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Razzleberry
11-10-2006, 06:19 PM
Hi, I'm tapering my prednisone and since this is the first time I'm doing this I have some questions ....Overall I'm feeling pretty good (not overly awful like I was before I got this under control) but my hands are aching quite a bit and this is new. I'm wondering if it's the lupus that's now not being suppressed by the lowered prednisone or do you think it's just my body trying to get used to the lower levels of steroids? Thanks for all your insight :-)

kkelly
11-10-2006, 07:05 PM
Hi Mrs Murdena,
I am going through this as well. There is another posting on it under the symptoms forum. I have found some aching and a mini flare happens at every taper. I put it back up to the previous level if I start to feel really sick (flu like) or really "out of gas" - hard to explain that feeling but I think it might be the adrenal glands screaming out for help. If a big flare comes on while tapering I add 5mg to whatever dose I am on - just for one day and it often does the trick...my rheumy told me this one. The tapering process is so tough but worth the battle. I can't believe how much thicker my hair feels. Also my hair went super curly and frizzy with no shine . .sorry to talk about the hair - that seems so vain. But its weird the things that prednisone affects and how quickly things get back to normal on lower doses. I am at 15/12.5 daily alternates now. I averaged 30mg for 3 years. So all the best with this,
Karen

Quarterhorsegal
11-10-2006, 09:16 PM
This question has come up a couple of times now, so I will address it here. Short term steroid use, 10-14 days or less, is associated with very few side effects, mostly GI which can be diminished by taking it with food. Short term steroid use does not lead to adrenal insufficiency. The risk of adverse effects increases with the length of therapy, frequency of administration, and to a lesser extent, dose. I will not go into the potential adverse effects of long term steroid use as it would be lengthy and does not address the question at hand. Acute adrenal insufficiency can be triggered by too rapid withdrawal of corticosteroids after prolonged therapy. Pituitary-adrenal function can be slow in returning and may take several months in some people. Also, stressful situations like surgery and infection may require additional short term steroids for up to 2 years after withdrawal. Characteristic corticosteroid withdrawal syndrome consists of fever, myalgia (muscle pain), arthralgia (joint pain), and malaise (tiredness). Additional symptoms that are not as common, but that may be associated with withdrawal syndrome are: -abdominal or back pain -dizziness or fainting -prolonged loss of appetite -nausea or vomiting -shortness of breath -frequent or continuing unexplained headaches -unusual weight loss. Obviously it can be difficult to differentiate between steroid withdrawal syndrome and the symptoms of lupus and the many other diseases that many of us have. However, steroid withdrawal syndrome can be very serious, therefore you should contact your doctor if you experience any of the above symptoms while or shortly after being withdrawn from prolonged steroid use.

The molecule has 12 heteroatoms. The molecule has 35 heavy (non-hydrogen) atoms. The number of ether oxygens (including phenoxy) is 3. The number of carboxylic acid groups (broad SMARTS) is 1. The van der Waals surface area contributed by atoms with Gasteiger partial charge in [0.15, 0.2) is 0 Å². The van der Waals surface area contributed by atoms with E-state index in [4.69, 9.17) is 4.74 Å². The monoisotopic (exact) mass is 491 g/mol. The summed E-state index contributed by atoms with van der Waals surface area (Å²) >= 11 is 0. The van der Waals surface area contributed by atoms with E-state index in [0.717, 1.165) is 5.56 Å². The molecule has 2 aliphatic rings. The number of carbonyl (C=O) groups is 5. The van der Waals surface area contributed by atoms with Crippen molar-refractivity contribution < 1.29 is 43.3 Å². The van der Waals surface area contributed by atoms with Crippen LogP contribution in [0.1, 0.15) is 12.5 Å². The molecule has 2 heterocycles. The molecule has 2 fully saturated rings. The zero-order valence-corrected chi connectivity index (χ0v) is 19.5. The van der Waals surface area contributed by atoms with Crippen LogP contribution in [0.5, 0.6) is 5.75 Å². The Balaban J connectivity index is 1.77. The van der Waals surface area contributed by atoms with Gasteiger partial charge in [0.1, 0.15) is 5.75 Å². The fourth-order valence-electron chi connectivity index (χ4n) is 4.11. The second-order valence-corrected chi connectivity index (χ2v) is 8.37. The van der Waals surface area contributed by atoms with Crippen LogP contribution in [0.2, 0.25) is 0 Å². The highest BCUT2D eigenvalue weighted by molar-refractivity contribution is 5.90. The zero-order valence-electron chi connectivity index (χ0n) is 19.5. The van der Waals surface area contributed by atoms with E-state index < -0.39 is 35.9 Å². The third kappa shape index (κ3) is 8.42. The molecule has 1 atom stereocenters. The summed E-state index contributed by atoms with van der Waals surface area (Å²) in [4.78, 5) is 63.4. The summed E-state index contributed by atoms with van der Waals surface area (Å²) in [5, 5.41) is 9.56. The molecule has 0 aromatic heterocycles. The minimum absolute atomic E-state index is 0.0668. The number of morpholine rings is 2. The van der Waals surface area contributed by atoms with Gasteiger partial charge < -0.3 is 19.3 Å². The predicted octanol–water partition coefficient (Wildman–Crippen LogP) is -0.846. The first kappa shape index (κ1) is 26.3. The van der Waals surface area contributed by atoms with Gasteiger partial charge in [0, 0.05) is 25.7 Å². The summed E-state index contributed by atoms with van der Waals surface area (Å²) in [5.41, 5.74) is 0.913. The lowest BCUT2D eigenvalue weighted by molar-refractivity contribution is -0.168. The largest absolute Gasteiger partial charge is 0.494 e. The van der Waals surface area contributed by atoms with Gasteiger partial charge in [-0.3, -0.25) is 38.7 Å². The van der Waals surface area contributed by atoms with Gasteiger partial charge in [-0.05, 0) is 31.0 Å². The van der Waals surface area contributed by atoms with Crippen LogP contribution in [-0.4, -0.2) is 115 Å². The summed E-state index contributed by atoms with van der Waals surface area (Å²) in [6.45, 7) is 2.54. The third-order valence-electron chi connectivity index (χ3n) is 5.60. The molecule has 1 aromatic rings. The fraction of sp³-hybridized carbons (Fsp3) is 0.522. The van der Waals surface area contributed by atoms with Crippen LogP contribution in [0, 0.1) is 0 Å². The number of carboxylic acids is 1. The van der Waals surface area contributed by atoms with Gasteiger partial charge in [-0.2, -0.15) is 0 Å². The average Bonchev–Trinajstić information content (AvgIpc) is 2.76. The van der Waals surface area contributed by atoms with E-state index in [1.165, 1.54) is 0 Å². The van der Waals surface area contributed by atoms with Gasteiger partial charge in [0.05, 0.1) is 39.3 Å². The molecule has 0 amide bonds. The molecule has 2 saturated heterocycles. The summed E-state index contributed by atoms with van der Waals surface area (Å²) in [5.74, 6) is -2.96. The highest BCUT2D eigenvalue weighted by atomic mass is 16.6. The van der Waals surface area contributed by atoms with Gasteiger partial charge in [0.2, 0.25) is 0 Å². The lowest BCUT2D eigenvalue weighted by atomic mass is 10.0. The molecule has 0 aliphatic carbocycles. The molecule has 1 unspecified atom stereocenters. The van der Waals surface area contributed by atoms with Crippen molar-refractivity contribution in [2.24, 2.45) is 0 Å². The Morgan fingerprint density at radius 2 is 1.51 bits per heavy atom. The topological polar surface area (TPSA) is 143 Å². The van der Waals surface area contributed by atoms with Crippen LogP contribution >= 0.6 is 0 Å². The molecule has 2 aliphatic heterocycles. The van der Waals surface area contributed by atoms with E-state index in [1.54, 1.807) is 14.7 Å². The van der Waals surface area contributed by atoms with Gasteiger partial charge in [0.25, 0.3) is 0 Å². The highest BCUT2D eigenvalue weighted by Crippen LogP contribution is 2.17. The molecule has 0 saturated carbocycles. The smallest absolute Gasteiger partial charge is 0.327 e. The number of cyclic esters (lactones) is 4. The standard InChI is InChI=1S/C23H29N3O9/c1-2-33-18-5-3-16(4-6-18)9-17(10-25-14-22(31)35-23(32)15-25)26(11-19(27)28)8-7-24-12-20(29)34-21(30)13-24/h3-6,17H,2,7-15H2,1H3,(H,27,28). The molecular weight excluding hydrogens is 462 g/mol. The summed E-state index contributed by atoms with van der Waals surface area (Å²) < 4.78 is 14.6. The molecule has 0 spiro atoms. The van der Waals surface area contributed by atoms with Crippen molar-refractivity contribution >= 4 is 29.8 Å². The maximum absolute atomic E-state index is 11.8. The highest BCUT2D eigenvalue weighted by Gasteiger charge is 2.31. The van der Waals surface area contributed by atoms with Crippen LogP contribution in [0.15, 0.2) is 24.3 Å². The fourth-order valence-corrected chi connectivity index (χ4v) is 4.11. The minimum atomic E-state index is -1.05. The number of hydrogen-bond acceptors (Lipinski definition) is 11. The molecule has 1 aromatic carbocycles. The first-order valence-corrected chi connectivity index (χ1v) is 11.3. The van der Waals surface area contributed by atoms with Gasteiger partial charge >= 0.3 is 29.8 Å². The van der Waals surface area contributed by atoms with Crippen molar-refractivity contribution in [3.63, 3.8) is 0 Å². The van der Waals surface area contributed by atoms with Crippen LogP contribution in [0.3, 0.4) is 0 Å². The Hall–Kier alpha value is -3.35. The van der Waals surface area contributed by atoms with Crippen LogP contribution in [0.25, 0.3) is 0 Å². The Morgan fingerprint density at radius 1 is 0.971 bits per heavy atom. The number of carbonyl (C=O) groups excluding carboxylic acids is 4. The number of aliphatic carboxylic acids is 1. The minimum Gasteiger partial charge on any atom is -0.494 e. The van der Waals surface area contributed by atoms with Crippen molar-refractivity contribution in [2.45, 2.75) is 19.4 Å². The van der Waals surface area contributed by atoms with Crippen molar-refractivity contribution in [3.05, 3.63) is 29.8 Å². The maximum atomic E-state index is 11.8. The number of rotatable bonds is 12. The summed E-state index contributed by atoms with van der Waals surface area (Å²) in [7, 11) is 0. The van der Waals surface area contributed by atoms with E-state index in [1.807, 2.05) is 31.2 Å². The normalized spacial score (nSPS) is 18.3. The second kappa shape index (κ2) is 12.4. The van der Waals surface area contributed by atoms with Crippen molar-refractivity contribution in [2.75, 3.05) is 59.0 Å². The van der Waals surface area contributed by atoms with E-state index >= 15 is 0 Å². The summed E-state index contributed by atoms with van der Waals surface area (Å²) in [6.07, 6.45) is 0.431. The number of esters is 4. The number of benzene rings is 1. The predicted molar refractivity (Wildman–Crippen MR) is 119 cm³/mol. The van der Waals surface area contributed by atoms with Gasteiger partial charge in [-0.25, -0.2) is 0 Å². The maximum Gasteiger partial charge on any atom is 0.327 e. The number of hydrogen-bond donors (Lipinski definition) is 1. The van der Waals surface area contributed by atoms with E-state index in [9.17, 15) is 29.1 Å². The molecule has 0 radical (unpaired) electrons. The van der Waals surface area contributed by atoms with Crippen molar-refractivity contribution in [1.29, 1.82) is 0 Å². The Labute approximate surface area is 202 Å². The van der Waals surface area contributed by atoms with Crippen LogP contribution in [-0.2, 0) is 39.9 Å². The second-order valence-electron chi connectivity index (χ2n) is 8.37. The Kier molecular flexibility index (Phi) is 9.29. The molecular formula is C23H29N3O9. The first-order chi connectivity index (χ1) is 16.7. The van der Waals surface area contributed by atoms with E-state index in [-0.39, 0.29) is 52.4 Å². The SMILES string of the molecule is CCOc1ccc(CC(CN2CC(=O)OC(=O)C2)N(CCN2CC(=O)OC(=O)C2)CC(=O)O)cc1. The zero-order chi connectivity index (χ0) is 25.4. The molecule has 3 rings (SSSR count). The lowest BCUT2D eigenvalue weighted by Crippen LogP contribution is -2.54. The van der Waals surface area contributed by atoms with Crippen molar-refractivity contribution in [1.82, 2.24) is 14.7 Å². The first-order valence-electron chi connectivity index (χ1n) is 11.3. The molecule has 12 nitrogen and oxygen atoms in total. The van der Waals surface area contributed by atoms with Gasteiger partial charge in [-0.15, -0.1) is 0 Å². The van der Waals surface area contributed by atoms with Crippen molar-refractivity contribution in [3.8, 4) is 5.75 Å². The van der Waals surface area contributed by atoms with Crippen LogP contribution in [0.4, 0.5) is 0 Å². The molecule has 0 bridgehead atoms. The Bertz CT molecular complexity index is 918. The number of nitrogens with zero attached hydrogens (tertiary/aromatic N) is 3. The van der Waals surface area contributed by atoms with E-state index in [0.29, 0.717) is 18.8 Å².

I hope this helps.
Laura

Razzleberry
11-11-2006, 07:20 AM
Thanks very much ...that was very informative. I'll keep an eye on things and decide about calling or not calling the doc about it Mon. You guys are a fountain of information and much appreciated!

MARYCAIN
11-11-2006, 08:04 AM
One thing I would add to Quarterhorsegal's great info - it's important to let all your health care providers know if you have taken prolonged steroids during the past year, because you may need stress dose steroids if you get sick or need to have a medical procedure done. Some people have very slow recovery of adrenal function and even a seemingly minor or insignificant illness can be a problem.